The journey towards inclusivity: It’s about people – 3/3

The journey towards inclusivity: It’s about people – 3/3

One of the most difficult things about working to make an organization inclusive is that every person has to be willing to get uncomfortable.

We all learn things about ourselves when doing this work; sometimes things that make us squirm as we come to realize how much we have taken our privilege for granted and the assumptions we have made about others.

Acknowledging your personal privilege while also respecting the ways in which you are marginalized can be difficult because we often focus on one and ignore the other, as though this is an “all or nothing” issue. However, as Patricia Hill Collins notes in her article “Towards a New Vision:”

Once we realize that there are few pure victims or oppressors and that each one of us derives varying amounts of penalty and privilege from the multiple systems of oppression that frame our lives, then we will be in a position to see the need for new ways of thought and action.

Building from the ground up

Building an inclusive organization takes time. You need to build from the ground up, so everything you add is built on a solid foundation. That foundation includes, as we have discussed, policies and procedures. It also includes well-informed staff.

Harm reduction is a great example of making an organization inclusive as well as of the importance of building from the ground up.

By harm reduction, I mean the practical strategies and ideas that an organization can put in place to reduce the negative social and/or physical consequences associated with various human behaviours. In the context of services for abused women, harm reduction has most commonly focused on drug and alcohol use by women accessing services.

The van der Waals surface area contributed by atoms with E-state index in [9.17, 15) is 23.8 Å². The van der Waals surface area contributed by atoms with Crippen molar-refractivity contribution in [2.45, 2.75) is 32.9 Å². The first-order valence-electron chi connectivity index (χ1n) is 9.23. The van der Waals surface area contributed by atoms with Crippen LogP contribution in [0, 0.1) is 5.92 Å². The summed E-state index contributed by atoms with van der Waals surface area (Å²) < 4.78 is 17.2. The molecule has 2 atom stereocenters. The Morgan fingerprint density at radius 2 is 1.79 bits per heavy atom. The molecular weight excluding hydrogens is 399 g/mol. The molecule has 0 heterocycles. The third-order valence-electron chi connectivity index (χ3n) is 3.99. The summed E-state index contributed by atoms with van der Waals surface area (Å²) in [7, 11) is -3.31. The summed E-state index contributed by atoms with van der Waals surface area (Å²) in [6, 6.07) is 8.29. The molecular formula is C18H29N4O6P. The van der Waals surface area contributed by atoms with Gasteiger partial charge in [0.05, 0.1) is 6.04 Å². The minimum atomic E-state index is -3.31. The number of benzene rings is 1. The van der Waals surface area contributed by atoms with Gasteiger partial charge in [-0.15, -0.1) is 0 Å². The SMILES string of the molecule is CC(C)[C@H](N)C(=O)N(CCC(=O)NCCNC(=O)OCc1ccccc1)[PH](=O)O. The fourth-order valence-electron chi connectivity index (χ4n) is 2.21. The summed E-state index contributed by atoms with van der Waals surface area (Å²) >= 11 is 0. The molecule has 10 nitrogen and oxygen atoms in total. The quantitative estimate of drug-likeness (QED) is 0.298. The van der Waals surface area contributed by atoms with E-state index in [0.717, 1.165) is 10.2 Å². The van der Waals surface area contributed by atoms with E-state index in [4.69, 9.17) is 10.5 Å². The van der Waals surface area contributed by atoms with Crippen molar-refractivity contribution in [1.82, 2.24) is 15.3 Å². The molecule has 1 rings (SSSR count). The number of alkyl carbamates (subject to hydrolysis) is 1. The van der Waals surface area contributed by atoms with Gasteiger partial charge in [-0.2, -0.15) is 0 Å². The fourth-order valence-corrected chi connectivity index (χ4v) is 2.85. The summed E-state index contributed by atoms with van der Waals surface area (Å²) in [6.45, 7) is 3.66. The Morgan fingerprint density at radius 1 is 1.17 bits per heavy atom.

When women’s services have rigid rules about women who use substances – whether legal or illegal – these can create barriers that limit or even prohibit those women from accessing services they need in order to be safe and supported.

A harm reduction approach will do a great deal to increase the agency’s inclusivity. If a woman who has an alcohol dependency feels welcomed rather than judged when accessing VAW services; when systems are in place that allow her to access those services when she has been drinking, she will be safer.

At the same time, many workers in these agencies have no training or background in assisting women who use substances. Those workers may feel there are safety issues – for the woman with the alcohol dependency, for other women accessing services, for them — that they are not equipped to deal with. They may respond negatively to the suggestion that the agency is going to implement a harm reduction approach.

If the agency wants to move in this direction, it needs to do several things:

  • Involve staff in thinking through what harm reduction will look like at their agency
  • Give staff the space to, free from criticism, express their concerns
  • Develop the foundation: policies and procedures, training for staff and board
  • Move slowly.

By taking this approach, the agency will move towards greater inclusivity because the staff – the people who have to implement the new approach – will be on board and have the knowledge and skills to do their jobs confidently.

This is the third in a series on inclusivity. Read the first and second posts.

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